For e-marketers, probably the most interesting phenomenon of the current political season has been the astounding success of Howard Dean's fundraising effort. His site, DeanForAmerica, has allowed a previously unknown former governor to raise millions of dollars, much of it in small donations. While this is a pretty major accomplishment, most of the media have missed the real Dean campaign story. His success doesn't stem from raising money online. That's relatively easy to do from a technical standpoint. Rather, he's used the Internet for what it's really good for: connecting and organizing people. Lessons from Dean (and others, like John Kerry) about using the Internet to bring people together are ones all marketers should pay attention to.
One of the most interesting (and groundbreaking) aspect of Dean's site is Deanlink, a Friendster-like site that allows supporters to communicate their enthusiasm for the campaign; hook up with local events; and (most important for the Dean folks) recruit others into the fold. Working off the "six degrees of separation" idea, each user recruits others who, in turn, recruit more still. Over 12,000 hardcore supporters have been added, and more come into the network every day. These folks have a serious Dean affinity. The campaign is leveraging the power of the Internet to build the core of a huge groundswell of support.
Fellow ClickZ columnist Jack Aaronson asked, " Are Viral Communities Back?" A resounding "yes!" A myriad of sites that help connect like-minded people are taking off: There's the meteoric rise of Friendster; the Dean campaign and Ryze's business networking slant, to name a few. As people witness their success, I'm betting viral affinity communities will take off in business much the same way blogs did...only more so.
Why more? Because getting people involved with your business, building community, repeat business and customer involvement are some of the most important means for staving off the downward pricing pressure and commoditization that have resulted from the Internet. Brands -- strong brands, with strong brand affinity and loyalty -- can charge more, keep customers longer, and tap into the most persuasive form of marketing: word of mouth. The 'Net's ability to bring communities together (and grow them virally) is one of the most powerful tools for online brand-building.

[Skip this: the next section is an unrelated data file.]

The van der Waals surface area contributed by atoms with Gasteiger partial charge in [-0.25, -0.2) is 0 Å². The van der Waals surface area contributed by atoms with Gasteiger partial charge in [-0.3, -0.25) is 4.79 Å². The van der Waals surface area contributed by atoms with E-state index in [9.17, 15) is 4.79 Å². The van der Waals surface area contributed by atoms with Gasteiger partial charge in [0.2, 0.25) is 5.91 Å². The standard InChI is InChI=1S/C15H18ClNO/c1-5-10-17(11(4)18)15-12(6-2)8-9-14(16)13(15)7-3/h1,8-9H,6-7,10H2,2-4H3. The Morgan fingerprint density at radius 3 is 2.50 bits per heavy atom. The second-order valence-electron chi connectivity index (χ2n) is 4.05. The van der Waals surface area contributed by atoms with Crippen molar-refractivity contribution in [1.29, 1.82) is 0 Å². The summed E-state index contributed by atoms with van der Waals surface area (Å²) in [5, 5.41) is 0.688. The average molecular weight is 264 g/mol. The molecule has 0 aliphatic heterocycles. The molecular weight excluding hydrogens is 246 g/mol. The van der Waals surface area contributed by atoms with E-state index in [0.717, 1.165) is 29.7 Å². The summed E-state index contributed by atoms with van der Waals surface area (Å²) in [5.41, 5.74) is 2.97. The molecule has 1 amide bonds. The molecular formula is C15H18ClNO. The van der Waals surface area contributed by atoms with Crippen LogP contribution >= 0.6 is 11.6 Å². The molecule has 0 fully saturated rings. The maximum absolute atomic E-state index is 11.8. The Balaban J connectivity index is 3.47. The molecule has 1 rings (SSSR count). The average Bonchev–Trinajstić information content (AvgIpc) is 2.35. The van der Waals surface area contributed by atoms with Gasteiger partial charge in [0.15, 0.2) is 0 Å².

To a large extent this happens already for strong brands that have committed customers. Products that generate great affinity and with committed user bases -- for example entertainment, technology (like Apple), and lifestyle brands -- spin off online fan sites, user groups, blogs, and other forms of online community. For the most part these affinity sites are decentralized and outside the control of the company itself. Sure, smart companies cultivate such sites, but there isn't much done to truly leverage the real support base: the people behind the sites.
DeanLink, Friendster and Ryze combine all the most powerful aspects of viral marketing, affinity marketing, multilevel marketing and brand affinity in one place. They leverage the power of interactive media by allowing those most committed to the brand -- the most loyal users -- to bring others into the fold. Previously, these types of efforts were segregated. Combining them in one place where people with an affinity for a brand (or a need for support) can meet others with similar interests and recruit still more people is a powerful platform for building very strong brands.
How can this work? Imagine Amazon.com book clubs, communities built around specific books or book categories. Imagine a Macromedia user hub where Flash aficionados meet, invite others in, display their work, and arrange get-togethers in the analog world. Imagine NFL.com Groups that hook people up with fellow fans by following fan associations through networks of friends. What a great idea for fans of out-of-state teams! Imagine a Friendster site built around Mini Cooper owners who want to hold rallies. You get the idea.
How are these different from simple online communities? Unlike communities of the past that were more or less message boards, these communities are built one invitation at a time by people-who-know-people. Not forums for flame-wars and lurking, these are true communities of like-minded people who already have real-world connections to one another, and an affinity for the brand supporting the group. Result? Strong brand connections through strong interpersonal connections.
Are viral communities back? Yes. Viral affinity communities are the next thing to watch for.
Sean Carton has recently been appointed to develop the Center for Digital Communication, Commerce, and Culture at the University of Baltimore and is chief creative officer at idfive in Baltimore. He was formerly the dean of Philadelphia University's School of Design + Media and chief experience officer at Carton Donofrio Partners, Inc.
May 22, 2013
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June 5, 2013
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